On the other side are those who affirm basically what I have said, but go on to argue that the laws legalizing abortion should be repealed on the basis that they condone murder. They argue that both the United States and Canada were founded on Christian principles, the laws must reflect those principles if they are to be true to their identity.
As morally conservative as I am, I would like to take a “third way” on the issue of legislation. The Orthodox Church has always held that, in the words of one prayer, the state exists to “provide peace that Your holy Church and all Your people may calm and ordered in all godliness and sanctity.” As long as the Church and its members are able to continue “working out their salvation” (see Phi. 2:12) in peace, the state can use whatever political system is expedient to meet the needs of its citizenry.
It is for this reason that the Orthodox Church has been willing (if not always able) to exist under the Roman and Ottoman Empires, in Tsarist Russia, under Communism, not to mention socialism and democracy in their various forms. Although the Church has always welcomed Christian impulses in its civil authorities, it has never demanded that they institute a theocracy of any kind. It has simply asked them to provide a space of peace in which it can conduct its life of faith and worship.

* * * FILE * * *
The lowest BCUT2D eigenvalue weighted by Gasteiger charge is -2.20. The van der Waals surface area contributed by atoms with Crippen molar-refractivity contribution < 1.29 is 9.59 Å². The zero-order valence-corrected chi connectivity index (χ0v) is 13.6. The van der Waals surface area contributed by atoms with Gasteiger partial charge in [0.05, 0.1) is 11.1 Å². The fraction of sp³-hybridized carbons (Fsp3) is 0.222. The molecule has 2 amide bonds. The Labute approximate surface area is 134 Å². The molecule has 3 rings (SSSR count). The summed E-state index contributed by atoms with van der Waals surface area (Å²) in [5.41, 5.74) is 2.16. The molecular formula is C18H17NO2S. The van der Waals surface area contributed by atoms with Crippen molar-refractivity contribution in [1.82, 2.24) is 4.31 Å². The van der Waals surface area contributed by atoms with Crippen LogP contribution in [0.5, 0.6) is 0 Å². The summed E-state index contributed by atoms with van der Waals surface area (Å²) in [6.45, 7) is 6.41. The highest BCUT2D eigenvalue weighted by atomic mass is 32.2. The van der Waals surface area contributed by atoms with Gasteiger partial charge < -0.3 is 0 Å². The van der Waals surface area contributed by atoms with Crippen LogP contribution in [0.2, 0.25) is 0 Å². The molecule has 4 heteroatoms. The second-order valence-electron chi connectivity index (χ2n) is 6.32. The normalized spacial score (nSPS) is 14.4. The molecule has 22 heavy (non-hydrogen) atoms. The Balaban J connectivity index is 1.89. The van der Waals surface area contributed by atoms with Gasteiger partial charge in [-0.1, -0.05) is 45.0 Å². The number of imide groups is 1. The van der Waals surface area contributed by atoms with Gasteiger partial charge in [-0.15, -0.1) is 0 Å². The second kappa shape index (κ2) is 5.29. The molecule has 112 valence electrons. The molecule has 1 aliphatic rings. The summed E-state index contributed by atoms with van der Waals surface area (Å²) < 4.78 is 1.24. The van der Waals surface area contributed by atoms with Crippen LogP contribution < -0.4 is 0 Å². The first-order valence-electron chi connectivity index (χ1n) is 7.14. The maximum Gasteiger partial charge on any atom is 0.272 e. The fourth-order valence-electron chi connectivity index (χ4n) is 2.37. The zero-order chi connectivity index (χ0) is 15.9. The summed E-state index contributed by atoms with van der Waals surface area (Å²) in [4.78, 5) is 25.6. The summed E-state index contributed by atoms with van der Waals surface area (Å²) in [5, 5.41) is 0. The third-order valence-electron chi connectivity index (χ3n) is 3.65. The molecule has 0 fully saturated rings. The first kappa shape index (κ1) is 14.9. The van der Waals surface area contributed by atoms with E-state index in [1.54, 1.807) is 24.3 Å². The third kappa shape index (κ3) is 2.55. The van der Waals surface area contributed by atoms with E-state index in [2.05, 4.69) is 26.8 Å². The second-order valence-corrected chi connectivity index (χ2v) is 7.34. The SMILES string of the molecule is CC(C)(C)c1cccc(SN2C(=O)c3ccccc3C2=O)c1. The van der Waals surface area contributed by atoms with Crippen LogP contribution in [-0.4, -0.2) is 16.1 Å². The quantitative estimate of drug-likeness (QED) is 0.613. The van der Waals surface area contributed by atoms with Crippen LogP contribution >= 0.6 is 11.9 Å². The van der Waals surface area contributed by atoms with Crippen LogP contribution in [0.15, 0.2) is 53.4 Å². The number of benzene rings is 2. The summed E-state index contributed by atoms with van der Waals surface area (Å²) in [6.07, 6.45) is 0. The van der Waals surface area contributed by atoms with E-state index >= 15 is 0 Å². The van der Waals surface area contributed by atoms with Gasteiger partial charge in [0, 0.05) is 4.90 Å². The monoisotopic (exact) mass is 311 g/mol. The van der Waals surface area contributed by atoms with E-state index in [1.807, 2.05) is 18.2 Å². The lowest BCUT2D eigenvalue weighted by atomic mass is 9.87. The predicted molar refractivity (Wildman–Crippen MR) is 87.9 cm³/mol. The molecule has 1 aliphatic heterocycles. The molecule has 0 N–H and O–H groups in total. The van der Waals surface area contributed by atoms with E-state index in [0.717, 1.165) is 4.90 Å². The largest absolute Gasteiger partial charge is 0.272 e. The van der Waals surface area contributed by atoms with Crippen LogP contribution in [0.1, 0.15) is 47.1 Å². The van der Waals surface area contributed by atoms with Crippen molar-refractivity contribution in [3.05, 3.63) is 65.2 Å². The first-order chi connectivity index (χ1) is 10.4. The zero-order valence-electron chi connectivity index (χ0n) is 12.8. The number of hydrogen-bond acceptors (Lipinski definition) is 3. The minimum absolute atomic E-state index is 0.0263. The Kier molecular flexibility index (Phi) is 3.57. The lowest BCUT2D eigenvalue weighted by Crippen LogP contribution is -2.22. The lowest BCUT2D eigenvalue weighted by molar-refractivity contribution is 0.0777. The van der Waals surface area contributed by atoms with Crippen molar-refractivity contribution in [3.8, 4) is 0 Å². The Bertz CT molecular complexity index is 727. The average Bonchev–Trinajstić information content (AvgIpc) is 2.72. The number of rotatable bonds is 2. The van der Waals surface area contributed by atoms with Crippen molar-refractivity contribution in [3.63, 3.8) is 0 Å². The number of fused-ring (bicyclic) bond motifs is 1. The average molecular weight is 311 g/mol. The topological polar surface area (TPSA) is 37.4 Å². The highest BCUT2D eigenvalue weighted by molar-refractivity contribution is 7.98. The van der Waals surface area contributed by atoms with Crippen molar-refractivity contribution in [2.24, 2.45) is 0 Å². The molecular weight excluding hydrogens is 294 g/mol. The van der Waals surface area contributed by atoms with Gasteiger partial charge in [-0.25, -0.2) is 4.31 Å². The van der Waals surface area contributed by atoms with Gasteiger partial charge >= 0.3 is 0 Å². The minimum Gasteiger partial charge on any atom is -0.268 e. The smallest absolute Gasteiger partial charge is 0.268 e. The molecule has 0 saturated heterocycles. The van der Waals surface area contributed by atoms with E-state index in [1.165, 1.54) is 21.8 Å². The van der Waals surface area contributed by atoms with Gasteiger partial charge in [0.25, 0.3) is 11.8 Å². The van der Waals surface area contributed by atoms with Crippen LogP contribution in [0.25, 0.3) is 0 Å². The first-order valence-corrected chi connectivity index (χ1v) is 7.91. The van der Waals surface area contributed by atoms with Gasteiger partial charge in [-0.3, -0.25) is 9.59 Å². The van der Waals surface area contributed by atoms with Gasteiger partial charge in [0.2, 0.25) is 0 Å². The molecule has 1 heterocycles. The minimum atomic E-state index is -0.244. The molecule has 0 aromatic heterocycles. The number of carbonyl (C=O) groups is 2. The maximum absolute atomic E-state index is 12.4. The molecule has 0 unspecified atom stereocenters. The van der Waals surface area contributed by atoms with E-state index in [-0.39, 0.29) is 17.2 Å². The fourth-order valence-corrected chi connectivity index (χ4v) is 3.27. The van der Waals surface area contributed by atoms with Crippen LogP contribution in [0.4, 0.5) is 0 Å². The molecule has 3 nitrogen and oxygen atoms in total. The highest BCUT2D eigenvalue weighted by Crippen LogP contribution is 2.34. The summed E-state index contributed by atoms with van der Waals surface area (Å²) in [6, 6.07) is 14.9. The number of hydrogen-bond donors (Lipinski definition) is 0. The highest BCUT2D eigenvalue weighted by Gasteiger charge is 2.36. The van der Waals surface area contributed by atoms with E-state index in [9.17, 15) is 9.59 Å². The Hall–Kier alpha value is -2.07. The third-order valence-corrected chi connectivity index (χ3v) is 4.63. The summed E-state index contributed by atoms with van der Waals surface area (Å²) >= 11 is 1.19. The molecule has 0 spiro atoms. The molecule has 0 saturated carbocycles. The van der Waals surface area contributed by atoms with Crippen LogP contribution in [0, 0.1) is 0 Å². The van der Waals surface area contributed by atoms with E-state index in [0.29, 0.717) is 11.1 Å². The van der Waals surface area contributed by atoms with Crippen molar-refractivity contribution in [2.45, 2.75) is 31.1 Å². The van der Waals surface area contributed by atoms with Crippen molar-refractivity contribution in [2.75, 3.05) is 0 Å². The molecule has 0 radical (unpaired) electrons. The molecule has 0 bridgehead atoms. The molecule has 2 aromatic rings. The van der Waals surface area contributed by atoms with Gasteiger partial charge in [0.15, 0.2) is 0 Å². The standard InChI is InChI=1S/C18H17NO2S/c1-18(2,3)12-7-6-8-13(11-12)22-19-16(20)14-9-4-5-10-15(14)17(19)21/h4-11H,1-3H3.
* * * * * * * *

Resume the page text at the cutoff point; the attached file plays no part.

The Orthodox Church in North America now lives in a democracy, which has as its basic mandate equal representation for all citizens, believers and non-believers alike. If our civil leaders wish to be elected to office, they must guarantee such representation, regardless of their personal creed. This is the dilemma of Christian politicians in a democracy. They must champion the will of their constituency, even if that will contradicts their own fundamental principles. Otherwise, they must forfeit their office.